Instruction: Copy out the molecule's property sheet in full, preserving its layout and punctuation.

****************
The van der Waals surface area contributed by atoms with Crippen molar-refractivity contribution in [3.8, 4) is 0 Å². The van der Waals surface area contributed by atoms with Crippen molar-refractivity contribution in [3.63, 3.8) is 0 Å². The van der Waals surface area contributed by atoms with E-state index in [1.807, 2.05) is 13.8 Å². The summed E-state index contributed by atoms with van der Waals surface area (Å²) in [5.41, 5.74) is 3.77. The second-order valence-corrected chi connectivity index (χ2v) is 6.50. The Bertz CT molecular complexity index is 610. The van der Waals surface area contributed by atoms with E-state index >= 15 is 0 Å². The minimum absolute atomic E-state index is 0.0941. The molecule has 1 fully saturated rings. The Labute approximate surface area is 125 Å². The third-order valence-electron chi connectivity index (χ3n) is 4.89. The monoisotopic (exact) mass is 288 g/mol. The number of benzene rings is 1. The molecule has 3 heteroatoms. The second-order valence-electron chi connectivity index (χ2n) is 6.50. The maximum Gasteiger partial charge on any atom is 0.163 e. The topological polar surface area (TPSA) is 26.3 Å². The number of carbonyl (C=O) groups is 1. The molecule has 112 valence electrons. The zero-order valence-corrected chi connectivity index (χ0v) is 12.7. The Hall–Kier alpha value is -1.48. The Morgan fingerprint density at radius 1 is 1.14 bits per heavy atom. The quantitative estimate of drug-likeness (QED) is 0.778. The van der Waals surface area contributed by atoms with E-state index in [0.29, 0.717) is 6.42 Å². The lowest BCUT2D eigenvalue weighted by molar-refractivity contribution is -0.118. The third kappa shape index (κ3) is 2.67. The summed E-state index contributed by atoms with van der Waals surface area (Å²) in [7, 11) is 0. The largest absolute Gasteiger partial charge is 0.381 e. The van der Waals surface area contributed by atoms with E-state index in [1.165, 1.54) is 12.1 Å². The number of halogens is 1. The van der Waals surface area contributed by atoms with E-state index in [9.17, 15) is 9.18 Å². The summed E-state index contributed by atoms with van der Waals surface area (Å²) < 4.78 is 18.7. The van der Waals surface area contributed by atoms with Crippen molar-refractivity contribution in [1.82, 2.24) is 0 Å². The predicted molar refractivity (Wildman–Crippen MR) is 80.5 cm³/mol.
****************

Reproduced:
The van der Waals surface area contributed by atoms with Crippen molar-refractivity contribution in [3.8, 4) is 0 Å². The van der Waals surface area contributed by atoms with Crippen molar-refractivity contribution in [3.63, 3.8) is 0 Å². The van der Waals surface area contributed by atoms with E-state index in [1.807, 2.05) is 13.8 Å². The summed E-state index contributed by atoms with van der Waals surface area (Å²) in [5.41, 5.74) is 3.77. The second-order valence-corrected chi connectivity index (χ2v) is 6.50. The Bertz CT molecular complexity index is 610. The van der Waals surface area contributed by atoms with E-state index >= 15 is 0 Å². The minimum absolute atomic E-state index is 0.0941. The molecule has 1 fully saturated rings. The Labute approximate surface area is 125 Å². The third-order valence-electron chi connectivity index (χ3n) is 4.89. The monoisotopic (exact) mass is 288 g/mol. The number of benzene rings is 1. The molecule has 3 heteroatoms. The second-order valence-electron chi connectivity index (χ2n) is 6.50. The maximum Gasteiger partial charge on any atom is 0.163 e. The topological polar surface area (TPSA) is 26.3 Å². The number of carbonyl (C=O) groups is 1. The molecule has 112 valence electrons. The zero-order valence-corrected chi connectivity index (χ0v) is 12.7. The Hall–Kier alpha value is -1.48. The Morgan fingerprint density at radius 1 is 1.14 bits per heavy atom. The quantitative estimate of drug-likeness (QED) is 0.778. The van der Waals surface area contributed by atoms with E-state index in [0.29, 0.717) is 6.42 Å². The lowest BCUT2D eigenvalue weighted by molar-refractivity contribution is -0.118. The third kappa shape index (κ3) is 2.67. The summed E-state index contributed by atoms with van der Waals surface area (Å²) in [7, 11) is 0. The largest absolute Gasteiger partial charge is 0.381 e. The van der Waals surface area contributed by atoms with E-state index in [1.165, 1.54) is 12.1 Å². The number of halogens is 1. The van der Waals surface area contributed by atoms with E-state index in [9.17, 15) is 9.18 Å². The summed E-state index contributed by atoms with van der Waals surface area (Å²) < 4.78 is 18.7. The van der Waals surface area contributed by atoms with Crippen molar-refractivity contribution in [1.82, 2.24) is 0 Å². The predicted molar refractivity (Wildman–Crippen MR) is 80.5 cm³/mol.